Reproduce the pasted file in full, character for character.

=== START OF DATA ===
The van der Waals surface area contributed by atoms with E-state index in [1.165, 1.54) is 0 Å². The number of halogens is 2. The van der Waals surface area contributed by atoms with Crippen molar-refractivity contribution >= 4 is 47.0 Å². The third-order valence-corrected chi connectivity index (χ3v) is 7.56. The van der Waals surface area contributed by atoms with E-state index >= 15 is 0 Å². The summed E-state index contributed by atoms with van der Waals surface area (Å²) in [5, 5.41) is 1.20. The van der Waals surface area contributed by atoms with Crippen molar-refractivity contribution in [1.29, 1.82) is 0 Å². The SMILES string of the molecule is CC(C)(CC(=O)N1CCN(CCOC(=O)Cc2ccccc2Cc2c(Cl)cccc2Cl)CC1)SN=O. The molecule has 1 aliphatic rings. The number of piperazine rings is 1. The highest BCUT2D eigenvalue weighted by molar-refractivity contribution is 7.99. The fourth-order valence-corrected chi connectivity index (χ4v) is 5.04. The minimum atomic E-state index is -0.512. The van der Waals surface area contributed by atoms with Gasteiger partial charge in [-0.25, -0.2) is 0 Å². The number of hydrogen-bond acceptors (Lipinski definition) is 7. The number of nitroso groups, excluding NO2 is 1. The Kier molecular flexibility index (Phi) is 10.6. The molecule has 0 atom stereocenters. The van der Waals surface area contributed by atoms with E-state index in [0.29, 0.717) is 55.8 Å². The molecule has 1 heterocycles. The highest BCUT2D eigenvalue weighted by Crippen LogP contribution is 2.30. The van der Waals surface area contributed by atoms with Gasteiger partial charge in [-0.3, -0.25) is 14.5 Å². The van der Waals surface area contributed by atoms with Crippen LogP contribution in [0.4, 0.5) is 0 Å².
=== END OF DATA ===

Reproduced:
The van der Waals surface area contributed by atoms with E-state index in [1.165, 1.54) is 0 Å². The number of halogens is 2. The van der Waals surface area contributed by atoms with Crippen molar-refractivity contribution >= 4 is 47.0 Å². The third-order valence-corrected chi connectivity index (χ3v) is 7.56. The van der Waals surface area contributed by atoms with E-state index >= 15 is 0 Å². The summed E-state index contributed by atoms with van der Waals surface area (Å²) in [5, 5.41) is 1.20. The van der Waals surface area contributed by atoms with Crippen molar-refractivity contribution in [1.29, 1.82) is 0 Å². The SMILES string of the molecule is CC(C)(CC(=O)N1CCN(CCOC(=O)Cc2ccccc2Cc2c(Cl)cccc2Cl)CC1)SN=O. The molecule has 1 aliphatic rings. The number of piperazine rings is 1. The highest BCUT2D eigenvalue weighted by molar-refractivity contribution is 7.99. The fourth-order valence-corrected chi connectivity index (χ4v) is 5.04. The minimum atomic E-state index is -0.512. The van der Waals surface area contributed by atoms with Gasteiger partial charge in [-0.25, -0.2) is 0 Å². The number of hydrogen-bond acceptors (Lipinski definition) is 7. The number of nitroso groups, excluding NO2 is 1. The Kier molecular flexibility index (Phi) is 10.6. The molecule has 0 atom stereocenters. The van der Waals surface area contributed by atoms with E-state index in [0.29, 0.717) is 55.8 Å². The molecule has 1 heterocycles. The highest BCUT2D eigenvalue weighted by Crippen LogP contribution is 2.30. The van der Waals surface area contributed by atoms with Gasteiger partial charge in [-0.3, -0.25) is 14.5 Å². The van der Waals surface area contributed by atoms with Crippen LogP contribution in [0.4, 0.5) is 0 Å².